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The headline for an article in today's New York Times reads: "Court Ruling Could Make Taiwan First Place in Asia to Legalize Gay Marriage"

My question is whether this can truly be considered "legalization." This seems to be the case based on the definition of the word:

to make legal; especially : to give legal validity or sanction to

But for some reason I have the feeling that only those with legislative power (rather than interpretive power) can truly "legalize" something. I would argue (not very confidently) that if a court decides that something is legal based on interpretation of the currently existing laws, than that thing in some sense has always been legal. I think I'm wrong about this, but I just want to make sure.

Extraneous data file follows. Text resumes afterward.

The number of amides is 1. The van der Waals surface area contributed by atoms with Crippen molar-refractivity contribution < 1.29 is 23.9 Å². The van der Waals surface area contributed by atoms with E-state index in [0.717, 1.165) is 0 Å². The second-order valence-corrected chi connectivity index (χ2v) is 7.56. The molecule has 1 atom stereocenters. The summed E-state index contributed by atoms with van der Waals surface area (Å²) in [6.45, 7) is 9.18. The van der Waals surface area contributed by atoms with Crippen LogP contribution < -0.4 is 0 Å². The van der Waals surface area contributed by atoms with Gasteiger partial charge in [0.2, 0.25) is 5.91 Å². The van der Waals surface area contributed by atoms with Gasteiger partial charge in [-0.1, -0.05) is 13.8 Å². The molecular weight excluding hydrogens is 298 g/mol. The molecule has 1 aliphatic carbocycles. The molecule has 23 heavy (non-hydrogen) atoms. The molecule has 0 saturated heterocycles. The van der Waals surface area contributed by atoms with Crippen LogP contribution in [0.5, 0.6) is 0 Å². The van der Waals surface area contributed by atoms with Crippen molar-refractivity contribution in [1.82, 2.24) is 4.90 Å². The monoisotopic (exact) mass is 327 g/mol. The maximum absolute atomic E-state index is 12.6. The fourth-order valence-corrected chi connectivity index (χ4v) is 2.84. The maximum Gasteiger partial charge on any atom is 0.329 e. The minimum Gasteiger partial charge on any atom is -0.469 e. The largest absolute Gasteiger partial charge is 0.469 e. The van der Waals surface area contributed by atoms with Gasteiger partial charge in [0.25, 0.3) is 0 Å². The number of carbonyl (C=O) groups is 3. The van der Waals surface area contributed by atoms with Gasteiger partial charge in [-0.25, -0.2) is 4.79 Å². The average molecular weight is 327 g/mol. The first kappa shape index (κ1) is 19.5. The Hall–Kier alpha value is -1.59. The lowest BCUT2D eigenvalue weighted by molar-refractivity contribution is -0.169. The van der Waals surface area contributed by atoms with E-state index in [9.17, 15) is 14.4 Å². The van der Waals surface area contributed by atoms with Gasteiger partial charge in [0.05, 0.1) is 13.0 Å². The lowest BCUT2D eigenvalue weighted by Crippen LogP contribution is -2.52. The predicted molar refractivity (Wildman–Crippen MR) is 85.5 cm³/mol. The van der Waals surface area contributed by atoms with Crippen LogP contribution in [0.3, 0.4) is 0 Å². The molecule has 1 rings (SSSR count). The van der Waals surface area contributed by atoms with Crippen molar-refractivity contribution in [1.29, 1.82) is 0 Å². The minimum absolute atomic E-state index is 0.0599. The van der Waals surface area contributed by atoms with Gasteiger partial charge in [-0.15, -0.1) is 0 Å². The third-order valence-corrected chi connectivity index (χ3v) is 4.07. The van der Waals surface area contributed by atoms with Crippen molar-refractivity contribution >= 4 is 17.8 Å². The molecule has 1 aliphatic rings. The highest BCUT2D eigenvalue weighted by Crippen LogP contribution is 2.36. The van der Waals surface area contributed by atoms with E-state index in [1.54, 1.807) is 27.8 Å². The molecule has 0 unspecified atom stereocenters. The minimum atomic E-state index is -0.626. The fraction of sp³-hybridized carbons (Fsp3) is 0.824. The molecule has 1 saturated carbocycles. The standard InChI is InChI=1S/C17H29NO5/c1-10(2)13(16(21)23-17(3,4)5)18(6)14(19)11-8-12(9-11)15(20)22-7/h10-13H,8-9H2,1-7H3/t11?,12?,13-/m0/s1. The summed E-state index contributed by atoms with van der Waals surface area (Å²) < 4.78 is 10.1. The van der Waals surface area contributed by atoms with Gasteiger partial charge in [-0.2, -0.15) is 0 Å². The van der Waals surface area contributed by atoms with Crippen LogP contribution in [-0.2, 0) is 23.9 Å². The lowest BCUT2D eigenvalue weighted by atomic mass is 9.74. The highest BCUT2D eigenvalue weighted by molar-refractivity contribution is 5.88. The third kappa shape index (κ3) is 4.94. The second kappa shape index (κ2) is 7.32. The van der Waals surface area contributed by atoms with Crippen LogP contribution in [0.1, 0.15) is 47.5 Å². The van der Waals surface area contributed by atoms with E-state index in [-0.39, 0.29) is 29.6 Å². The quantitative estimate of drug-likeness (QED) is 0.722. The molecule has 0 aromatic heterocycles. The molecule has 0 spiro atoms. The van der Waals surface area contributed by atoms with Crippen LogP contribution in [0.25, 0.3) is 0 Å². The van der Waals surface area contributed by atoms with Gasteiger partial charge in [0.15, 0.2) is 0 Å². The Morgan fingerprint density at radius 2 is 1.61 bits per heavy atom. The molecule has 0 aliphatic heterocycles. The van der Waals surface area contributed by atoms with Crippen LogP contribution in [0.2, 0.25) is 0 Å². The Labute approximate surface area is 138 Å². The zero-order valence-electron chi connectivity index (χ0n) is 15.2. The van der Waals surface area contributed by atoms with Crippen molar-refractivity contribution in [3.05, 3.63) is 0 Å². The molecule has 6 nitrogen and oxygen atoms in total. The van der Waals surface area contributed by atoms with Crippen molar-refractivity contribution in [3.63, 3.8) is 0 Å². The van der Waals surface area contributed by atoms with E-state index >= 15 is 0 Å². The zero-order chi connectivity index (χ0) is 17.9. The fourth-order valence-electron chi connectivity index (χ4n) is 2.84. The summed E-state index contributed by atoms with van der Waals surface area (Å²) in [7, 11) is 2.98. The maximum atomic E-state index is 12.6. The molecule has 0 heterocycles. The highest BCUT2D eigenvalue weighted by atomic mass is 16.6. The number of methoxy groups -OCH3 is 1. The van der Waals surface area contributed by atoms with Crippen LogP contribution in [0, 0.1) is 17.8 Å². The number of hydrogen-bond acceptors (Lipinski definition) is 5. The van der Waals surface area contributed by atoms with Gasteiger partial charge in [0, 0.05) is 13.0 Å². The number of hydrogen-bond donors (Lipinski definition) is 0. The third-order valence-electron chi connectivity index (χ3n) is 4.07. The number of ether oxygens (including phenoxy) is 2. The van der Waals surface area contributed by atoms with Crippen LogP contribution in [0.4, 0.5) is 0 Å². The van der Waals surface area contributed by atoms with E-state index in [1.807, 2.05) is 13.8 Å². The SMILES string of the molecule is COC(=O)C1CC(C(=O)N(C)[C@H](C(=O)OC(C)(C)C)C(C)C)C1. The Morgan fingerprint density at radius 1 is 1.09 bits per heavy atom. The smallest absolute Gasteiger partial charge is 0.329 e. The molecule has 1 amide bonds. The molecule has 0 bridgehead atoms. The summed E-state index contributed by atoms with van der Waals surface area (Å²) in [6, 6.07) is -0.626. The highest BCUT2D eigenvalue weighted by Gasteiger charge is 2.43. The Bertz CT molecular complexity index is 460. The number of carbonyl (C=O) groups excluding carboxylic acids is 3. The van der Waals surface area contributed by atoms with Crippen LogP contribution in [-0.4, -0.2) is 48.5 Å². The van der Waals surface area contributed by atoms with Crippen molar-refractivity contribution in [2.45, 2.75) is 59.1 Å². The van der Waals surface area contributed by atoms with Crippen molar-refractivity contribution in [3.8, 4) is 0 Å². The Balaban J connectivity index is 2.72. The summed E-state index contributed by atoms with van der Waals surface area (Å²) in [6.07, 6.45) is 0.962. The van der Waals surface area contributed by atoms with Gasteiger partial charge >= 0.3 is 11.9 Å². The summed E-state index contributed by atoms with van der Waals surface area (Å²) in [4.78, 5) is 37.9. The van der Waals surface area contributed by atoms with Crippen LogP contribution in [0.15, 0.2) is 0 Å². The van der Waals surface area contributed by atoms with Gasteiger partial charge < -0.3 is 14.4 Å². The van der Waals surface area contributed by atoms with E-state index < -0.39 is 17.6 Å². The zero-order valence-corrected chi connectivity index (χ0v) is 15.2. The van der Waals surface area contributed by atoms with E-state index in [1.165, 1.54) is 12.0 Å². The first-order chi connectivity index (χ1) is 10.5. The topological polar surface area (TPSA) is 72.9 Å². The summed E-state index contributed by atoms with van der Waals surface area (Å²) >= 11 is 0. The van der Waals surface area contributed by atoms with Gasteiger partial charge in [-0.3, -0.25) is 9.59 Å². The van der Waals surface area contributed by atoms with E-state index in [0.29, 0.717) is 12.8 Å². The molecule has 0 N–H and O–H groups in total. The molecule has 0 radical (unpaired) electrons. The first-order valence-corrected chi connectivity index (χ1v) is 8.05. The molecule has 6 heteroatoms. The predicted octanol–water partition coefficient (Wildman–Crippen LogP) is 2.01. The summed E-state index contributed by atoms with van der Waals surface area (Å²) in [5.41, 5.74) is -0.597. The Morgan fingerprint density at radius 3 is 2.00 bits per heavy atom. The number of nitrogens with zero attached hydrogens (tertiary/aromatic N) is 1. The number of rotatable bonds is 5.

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Newspapers often say things that are not technically true by the standards of legal usage, especially in headlines which must be brief. "Legalize" is a popular or political concept, not a legal one. Instead, the legal concept underlying such court actions is that (1) an existing prohibition is unconstitutional, and thus such a law cannot exist, and (2) anything is legal unless it is specifically made illegal. "Legalize" is a reasonable term that describes what happens in such cases: to make something be legal (per (2) that means "remove a restriction").

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